The present is a continuation-in-part application of U.S. patent application Ser. No. 11/399,316, filed Apr. 7, 2006, now U.S. Pat. No. 7,434,604, which application is a continuation-in-part of U.S. patent application Ser. No. 11/186,408, filed Jul. 21, 2005, now U.S. Pat. No. 7,455,089, which application claims priority under 35 U.S.C. §119(e) to U.S. Provisional Patent Application Ser. No. 60/592,734, filed on Jul. 30, 2004, and to U.S. Provisional Patent Application Ser. No. 60/664,053, filed on Mar. 22, 2005, each application being hereby incorporated by reference in its entirety.
FIELD OF THE INVENTION
The present invention generally relates to the field of woodworking and joinery. More particularly, embodiments of the present invention relate to a jig apparatus used to aid in the formation of one or more types of joint.
BACKGROUND OF THE INVENTION
The ability of a craftsperson to form fine joinery is often the true measure of the person's woodworking skill. Poorly fitting joints may detract from a project's aesthetics and functionality, especially for fine cabinetry. Proper fit and assembly often require a high level of skill or a large time commitment on behalf of a novice woodworker. To aid in the process, a woodworker will often employ a jig or form to assist in proper joint formation. Prior jigs tend to be complex to set-up, making it difficult to understand how adjustments impact the finished workpiece. Prior jigs often lack efficient methods for reestablishing settings used in forming commonly made joinery, such as dovetails, box joints, and mortise and tenon joints. Rather than attempting to use a complex or non-intuitive jig, novice woodworkers may avoid forming fine joints, instead selecting a simpler joint such as a butt joint. Expert woodworkers may become frustrated with the set-up time required for the jig device.
Typical jig devices may lack the ability to form a wide variety of joints. As a result, a woodworker may need multiple devices. For example, a user may own one jig for making dovetail joints used in drawers and cabinets and an entirely separate jig for forming the mortise and tenon joints needed to assemble a table leg and rail. In addition to the expense, these devices may consume valuable workshop space.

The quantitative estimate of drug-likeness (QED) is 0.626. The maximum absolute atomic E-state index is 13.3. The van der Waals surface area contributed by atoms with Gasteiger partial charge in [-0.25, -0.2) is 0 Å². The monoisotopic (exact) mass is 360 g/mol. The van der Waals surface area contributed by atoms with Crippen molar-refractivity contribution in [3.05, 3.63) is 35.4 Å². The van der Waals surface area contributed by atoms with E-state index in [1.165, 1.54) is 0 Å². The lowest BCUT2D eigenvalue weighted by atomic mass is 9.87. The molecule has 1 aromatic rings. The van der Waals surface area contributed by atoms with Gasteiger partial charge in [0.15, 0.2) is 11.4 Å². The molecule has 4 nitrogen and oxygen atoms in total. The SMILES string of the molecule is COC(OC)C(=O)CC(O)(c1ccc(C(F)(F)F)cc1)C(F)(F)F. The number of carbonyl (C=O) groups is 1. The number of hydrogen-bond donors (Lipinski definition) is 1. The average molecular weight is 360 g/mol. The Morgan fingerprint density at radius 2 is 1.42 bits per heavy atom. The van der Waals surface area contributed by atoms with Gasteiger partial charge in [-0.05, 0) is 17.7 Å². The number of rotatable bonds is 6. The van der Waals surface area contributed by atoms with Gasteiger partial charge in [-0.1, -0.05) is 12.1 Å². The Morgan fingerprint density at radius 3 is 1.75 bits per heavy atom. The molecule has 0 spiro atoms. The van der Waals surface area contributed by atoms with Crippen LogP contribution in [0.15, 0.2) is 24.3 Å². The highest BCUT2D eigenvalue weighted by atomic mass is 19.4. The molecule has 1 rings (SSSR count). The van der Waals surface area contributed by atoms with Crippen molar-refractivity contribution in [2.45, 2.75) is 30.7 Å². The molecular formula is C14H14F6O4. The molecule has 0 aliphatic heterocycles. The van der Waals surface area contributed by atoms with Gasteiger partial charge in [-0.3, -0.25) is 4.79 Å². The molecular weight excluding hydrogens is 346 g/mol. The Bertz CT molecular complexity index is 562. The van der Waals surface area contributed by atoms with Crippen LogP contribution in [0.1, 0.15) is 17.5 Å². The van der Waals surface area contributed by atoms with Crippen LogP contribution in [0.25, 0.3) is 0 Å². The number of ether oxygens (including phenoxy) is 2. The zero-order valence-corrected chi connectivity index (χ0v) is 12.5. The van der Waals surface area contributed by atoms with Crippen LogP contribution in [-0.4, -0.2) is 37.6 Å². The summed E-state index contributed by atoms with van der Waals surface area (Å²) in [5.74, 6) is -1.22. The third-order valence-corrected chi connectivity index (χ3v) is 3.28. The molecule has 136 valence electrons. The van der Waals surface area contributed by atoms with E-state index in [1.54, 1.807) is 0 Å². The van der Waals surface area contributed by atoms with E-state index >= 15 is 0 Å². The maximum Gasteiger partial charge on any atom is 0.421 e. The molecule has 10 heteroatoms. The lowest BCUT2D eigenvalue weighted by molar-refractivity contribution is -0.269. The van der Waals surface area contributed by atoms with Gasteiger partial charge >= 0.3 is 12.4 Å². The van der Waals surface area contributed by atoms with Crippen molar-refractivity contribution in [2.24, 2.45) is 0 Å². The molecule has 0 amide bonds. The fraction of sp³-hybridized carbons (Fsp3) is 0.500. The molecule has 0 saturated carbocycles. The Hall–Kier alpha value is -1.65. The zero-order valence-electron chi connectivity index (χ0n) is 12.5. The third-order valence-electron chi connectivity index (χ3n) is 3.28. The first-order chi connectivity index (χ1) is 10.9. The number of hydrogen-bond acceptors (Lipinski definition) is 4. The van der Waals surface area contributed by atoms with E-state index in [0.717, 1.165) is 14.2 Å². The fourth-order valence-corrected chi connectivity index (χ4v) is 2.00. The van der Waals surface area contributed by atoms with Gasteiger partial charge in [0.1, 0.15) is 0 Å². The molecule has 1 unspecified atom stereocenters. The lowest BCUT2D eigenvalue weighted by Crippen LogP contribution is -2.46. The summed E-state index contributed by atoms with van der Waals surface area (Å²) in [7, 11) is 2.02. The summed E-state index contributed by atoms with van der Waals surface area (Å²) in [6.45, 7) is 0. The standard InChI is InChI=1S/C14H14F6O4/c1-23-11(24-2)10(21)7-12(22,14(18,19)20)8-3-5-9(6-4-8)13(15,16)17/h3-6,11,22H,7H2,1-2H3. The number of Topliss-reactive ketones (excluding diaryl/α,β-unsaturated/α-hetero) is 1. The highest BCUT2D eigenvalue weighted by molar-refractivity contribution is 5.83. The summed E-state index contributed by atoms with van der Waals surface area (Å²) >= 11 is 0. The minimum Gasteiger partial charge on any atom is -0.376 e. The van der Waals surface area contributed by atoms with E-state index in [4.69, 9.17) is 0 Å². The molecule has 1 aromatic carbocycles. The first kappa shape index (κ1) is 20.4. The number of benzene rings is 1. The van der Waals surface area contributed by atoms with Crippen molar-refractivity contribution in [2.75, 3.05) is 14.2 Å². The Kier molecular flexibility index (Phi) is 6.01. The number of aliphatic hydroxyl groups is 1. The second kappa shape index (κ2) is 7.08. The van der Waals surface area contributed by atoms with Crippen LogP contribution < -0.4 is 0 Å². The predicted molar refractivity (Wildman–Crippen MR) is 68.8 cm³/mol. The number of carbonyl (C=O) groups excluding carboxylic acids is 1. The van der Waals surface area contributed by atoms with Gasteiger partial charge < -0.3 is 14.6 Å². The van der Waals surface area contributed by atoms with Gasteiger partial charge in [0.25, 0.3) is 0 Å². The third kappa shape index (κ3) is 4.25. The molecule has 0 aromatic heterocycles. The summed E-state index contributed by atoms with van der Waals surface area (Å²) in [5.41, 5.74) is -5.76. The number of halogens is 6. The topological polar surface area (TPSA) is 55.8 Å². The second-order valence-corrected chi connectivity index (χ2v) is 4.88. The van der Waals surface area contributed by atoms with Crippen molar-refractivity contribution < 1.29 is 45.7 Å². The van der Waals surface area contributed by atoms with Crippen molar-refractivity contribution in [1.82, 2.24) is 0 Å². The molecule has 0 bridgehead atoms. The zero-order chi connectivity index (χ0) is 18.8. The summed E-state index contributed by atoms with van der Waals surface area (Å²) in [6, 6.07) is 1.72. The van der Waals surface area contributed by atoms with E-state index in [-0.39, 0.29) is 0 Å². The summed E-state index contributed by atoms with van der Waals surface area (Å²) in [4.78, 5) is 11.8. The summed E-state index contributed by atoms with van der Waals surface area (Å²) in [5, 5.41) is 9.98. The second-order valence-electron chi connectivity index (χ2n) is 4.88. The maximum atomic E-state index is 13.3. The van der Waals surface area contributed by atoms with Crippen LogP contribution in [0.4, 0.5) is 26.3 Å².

While some devices permit the formation of multiple joint types, such as through dovetails, half-blind dovetails and box joints, the user may be forced to accept a lower quality joints due to difficulty or error in set-up. The user may also be required to spend non-productive time conducting test cuts to ensure the desired fit. For example, in a half-blind dovetail, if a router bit does not extend the correct distance into a workpiece, the resulting joint may be too loose or too tight. Other joints face similar issues that affect the fit and finish of the joint and the overall quality of the finished product.
Prior jigs do not offer convenient workpiece positioning and securing. For example, when forming half-blind dovetails in a single pass (when both the pins and tails are formed in a single operation), the workpieces are offset from each other along the length of the joint. The offset accounts for the spacing between pins/tails so that the workpieces correctly align in the finished joint. Prior jigs may not have a convenient way to accurately provide this offset.
Once properly positioned, a workpiece must be firmly secured to prevent inadvertent movement during a shaping or cutting operation. Clamps or other securing devices with both coarse and fine adjustment are advantageous in securing a workpiece. However, prior art devices may not include a convenient method or apparatus for coarse and fine adjustment.
Joints are typically formed with workpieces either at right angles, as in dovetail joints, or parallel, as in some mortise and tenon joints. If a craftsperson desires to form a joint at some other angle, the craftsperson may be forced to hand form the joint or purchase/construct a separate jig to accommodate the desired angle.
Dust and debris generated by operation of a router may get caught between the router sub-base plate and the template or may find their way into various other portions of the router or jig. The user may need to halt operations and spend non-productive time removing the dust and debris.